The true cost of cheap online hauls
(A student’s perspective)
This week, there were a lot of pictures circulating showing the mountains of discarded clothing piled up in the Atacama desert in Chile. At least 39,000 tonnes of clothing is dumped in the Atacama desert, the driest desert in the world, a clear-cut example of the devasting effects fast fashion is wrecking in modern times.
The term ‘fast fashion’ describes the mass production of ‘trendy’ clothing at low cost, a practice that high-street brands have been guilty of for a long time. By carrying out clothes production overseas where workers aren’t paid fairly for their labour, and by using cheap, synthetic materials, these companies are able to churn out huge amounts of clothing at a fraction of the more realistic cost, in a fraction of the time. Naturally enough, this decrease in quality and increase in quantity has led to massive amounts of clothing waste, as evident in the pictures of the Atacama desert that were circulating this week.
However, it is not just in the dumping of discarded clothes that fast fashion hurts the environment; the production process itself is extremely harmful. Given the hugely competitive aspect of fast fashion between brands and the pressure to reduce cost and speed up production, companies often cut ‘environmental corners’ to maximise profits. Additionally, the nature of the synthetic materials used leads to significant environmental effects during production, adding to global warming and microplastic pollution. However, even when synthetic materials aren’t used, and clothing is made from cotton or denim, the sheer amount of garments being made requires a substantial amount of water. All this considered, it comes as no surprise to learn that fast fashion is one of the world’s highest polluting industries after oil and gas.
Fast fashion has been a phenomenon since the early 1990s, when the term was first coined by the New York Times to describe Zara’s mission to get a garment from design stage to being available for purchase in as little as fifteen days. However, as of 2020 the fast fashion giant Shein had managed to get this process down to only three days.
Shein is an online fast fashion brand that exploded in popularity recently, particularly due to the hype it received on social media for being even cheaper and trendier than its high-street counterparts. In fact, if you found yourself scrolling through TikTok at any point in the last year or two, chances are you came across your fair share of Shein ‘hauls’. The haul has been a popular convention on social media for quite some time, and relatively harmlessly so, but lately, there has been a tendency for these hauls to come about as a result of bulk buying fast fashion.
It seems social media is sometimes guilty of giving fast fashion a platform on which to thrive. The aforementioned hauls act as a form of free advertising for these companies, as well as adding to their sales directly – as do the posts which recommended dupes for those whose only affordable option is fast fashion.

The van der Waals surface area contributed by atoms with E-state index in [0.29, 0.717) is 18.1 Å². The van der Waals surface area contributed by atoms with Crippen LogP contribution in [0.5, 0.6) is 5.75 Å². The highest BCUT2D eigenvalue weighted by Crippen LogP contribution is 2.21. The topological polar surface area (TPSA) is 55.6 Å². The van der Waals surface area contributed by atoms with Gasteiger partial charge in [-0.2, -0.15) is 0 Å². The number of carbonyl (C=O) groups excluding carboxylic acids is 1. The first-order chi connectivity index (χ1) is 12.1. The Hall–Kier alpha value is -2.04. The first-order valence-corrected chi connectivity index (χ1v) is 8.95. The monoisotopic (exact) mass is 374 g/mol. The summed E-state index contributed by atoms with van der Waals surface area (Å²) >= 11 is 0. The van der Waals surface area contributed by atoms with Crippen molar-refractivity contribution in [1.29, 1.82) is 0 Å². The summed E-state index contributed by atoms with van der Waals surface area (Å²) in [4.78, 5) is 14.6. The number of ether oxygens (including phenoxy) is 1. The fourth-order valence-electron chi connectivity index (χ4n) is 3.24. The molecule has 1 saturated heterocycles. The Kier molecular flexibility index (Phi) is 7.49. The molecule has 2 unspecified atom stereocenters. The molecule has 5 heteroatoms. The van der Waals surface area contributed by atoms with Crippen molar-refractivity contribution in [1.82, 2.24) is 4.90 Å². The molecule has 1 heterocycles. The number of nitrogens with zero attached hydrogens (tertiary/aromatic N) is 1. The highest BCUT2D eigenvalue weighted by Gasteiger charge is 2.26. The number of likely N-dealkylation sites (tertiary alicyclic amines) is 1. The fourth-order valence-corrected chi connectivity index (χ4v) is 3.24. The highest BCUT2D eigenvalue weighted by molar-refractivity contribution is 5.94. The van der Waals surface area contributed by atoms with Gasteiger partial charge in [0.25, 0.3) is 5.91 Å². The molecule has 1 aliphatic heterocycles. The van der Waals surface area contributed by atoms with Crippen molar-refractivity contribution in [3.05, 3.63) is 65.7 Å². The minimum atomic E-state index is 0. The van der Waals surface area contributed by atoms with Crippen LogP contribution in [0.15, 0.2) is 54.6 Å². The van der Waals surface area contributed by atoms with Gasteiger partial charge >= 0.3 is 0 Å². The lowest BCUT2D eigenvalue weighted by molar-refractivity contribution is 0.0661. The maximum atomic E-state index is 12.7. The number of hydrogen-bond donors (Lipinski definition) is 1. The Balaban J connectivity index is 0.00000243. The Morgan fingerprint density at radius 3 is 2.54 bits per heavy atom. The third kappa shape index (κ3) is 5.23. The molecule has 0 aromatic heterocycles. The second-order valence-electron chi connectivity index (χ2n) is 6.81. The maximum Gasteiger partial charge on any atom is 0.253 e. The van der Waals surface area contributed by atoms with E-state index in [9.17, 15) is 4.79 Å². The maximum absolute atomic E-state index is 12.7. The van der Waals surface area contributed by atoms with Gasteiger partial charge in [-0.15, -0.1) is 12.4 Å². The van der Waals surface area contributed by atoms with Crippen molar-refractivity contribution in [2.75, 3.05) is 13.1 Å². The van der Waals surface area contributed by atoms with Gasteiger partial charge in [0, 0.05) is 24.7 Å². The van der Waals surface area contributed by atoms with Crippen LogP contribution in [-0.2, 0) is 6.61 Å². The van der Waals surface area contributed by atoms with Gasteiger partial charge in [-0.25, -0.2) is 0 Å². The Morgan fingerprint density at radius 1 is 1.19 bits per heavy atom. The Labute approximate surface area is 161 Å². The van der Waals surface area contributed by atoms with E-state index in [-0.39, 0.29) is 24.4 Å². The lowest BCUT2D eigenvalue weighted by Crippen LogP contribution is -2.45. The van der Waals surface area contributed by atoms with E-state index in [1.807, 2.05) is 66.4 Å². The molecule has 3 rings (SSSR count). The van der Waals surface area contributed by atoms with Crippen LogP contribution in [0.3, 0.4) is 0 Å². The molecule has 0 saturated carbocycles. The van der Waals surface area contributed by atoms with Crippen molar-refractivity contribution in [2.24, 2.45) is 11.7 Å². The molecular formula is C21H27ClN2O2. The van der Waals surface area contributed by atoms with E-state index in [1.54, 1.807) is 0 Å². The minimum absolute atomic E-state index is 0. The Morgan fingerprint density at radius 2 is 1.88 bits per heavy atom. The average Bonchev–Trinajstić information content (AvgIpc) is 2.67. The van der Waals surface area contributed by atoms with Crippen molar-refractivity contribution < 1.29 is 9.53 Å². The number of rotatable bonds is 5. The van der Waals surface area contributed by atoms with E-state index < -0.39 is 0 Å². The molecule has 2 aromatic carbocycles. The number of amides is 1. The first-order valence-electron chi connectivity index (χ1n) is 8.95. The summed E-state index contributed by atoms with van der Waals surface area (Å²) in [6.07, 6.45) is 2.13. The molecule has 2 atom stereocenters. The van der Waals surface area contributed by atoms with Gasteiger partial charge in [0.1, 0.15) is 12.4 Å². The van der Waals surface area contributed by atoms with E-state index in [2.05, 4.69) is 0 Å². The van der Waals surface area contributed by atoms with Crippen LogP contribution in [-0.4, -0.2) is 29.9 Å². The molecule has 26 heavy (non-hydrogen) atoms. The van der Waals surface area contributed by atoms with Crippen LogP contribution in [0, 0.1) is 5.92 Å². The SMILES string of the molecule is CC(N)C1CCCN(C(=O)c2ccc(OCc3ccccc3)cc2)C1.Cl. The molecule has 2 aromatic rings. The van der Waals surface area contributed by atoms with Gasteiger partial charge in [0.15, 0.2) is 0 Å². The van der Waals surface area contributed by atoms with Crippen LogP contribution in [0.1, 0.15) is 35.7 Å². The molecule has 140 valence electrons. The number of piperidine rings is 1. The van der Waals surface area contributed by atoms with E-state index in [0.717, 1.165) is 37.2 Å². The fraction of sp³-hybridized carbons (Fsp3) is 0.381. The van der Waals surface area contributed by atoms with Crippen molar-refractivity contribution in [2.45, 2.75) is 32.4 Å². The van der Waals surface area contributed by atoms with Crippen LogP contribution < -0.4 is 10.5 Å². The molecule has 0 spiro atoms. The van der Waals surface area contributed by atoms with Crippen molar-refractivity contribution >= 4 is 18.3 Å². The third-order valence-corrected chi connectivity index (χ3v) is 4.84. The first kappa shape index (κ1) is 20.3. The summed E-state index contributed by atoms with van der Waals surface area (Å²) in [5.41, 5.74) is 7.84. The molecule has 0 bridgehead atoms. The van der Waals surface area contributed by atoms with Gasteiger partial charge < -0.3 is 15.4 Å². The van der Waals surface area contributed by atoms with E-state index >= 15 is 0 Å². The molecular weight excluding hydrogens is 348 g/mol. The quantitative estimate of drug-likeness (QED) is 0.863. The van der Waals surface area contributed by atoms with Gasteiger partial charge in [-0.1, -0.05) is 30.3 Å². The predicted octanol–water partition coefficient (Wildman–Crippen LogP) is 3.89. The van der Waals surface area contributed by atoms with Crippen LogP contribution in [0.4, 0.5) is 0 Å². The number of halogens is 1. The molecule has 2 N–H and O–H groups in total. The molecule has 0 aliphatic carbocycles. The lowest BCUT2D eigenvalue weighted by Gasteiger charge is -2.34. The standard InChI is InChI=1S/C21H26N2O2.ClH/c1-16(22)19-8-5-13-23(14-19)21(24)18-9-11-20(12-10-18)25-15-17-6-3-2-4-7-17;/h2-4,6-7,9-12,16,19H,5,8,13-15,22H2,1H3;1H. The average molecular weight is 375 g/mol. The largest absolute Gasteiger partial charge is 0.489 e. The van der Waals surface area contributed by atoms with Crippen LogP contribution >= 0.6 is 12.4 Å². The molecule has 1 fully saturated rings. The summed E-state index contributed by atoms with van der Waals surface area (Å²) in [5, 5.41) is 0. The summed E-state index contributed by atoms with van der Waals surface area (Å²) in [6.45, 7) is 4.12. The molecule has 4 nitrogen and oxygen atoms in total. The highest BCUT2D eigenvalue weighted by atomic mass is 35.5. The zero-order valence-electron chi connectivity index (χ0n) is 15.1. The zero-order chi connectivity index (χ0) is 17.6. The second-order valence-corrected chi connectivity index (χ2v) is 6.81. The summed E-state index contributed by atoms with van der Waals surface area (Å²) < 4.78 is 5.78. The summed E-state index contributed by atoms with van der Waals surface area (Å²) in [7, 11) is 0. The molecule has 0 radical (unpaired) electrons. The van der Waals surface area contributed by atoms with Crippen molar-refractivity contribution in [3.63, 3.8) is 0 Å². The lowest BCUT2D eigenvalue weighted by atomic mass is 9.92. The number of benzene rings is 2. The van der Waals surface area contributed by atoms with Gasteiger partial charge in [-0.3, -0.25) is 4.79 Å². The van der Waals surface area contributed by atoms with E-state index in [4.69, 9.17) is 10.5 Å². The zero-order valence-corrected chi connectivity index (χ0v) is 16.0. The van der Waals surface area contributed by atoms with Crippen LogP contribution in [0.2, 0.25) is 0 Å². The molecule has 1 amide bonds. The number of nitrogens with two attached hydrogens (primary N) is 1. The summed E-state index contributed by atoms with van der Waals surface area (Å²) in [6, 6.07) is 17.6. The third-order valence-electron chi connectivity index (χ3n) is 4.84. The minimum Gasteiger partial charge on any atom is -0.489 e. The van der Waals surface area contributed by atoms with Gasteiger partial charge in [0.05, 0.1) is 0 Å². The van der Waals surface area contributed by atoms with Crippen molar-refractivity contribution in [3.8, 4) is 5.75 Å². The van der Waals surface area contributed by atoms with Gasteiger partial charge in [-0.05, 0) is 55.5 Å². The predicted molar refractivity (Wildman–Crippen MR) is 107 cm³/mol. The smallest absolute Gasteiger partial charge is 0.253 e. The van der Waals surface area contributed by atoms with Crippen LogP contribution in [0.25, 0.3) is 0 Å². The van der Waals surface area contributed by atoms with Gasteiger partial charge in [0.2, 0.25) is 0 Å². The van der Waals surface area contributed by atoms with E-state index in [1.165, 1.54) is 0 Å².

The impact of social media on these brands’ profitability is what saw Shein rocket to success via TikTok last year, and brands are very aware of this impact. Trend cycles have shortened drastically in just the last handful of years, likely in large part due to the availability of new, cheap clothing that fast fashion provides. However, it appears to me that the advent of social media has played a role in this too.
Upon new releases, brands will send out PR packages to every influencer with a big enough audience, leading to a sudden saturation on social media with that brand or particular item. In turn, people begin to buy into the trend, until eventually it becomes old news, until the next thing comes along and it all begins again. Of course, the dying out of a fashion trend is understandable, but it is the sheer pace at which these trends are dying out that is feeding into the fast fashion problem. When clothes are cheap enough to be bought on a whim, and when fashion trends are subject to the short attention span of the internet, we end up the surplus of microtrends that fast fashion thrives on.
Fortunately, due to increasing eco-consciousness, the tide is beginning to turn. More and more people are abandoning fast fashion, or at least reducing their consumption of it. Of course, not everyone can afford to shop sustainably, and besides, this is not a problem that can be solved by the consumer. Fast fashion remains a multi-billion euro industry and a serious threat to our planet, something which cannot be undone by individual actions alone. Hopefully, an effective solution to fast fashion will come out of COP26 and future environmental measures, and in the meantime, shop slow when you can – it’s better for the environment, and it’ll last you longer.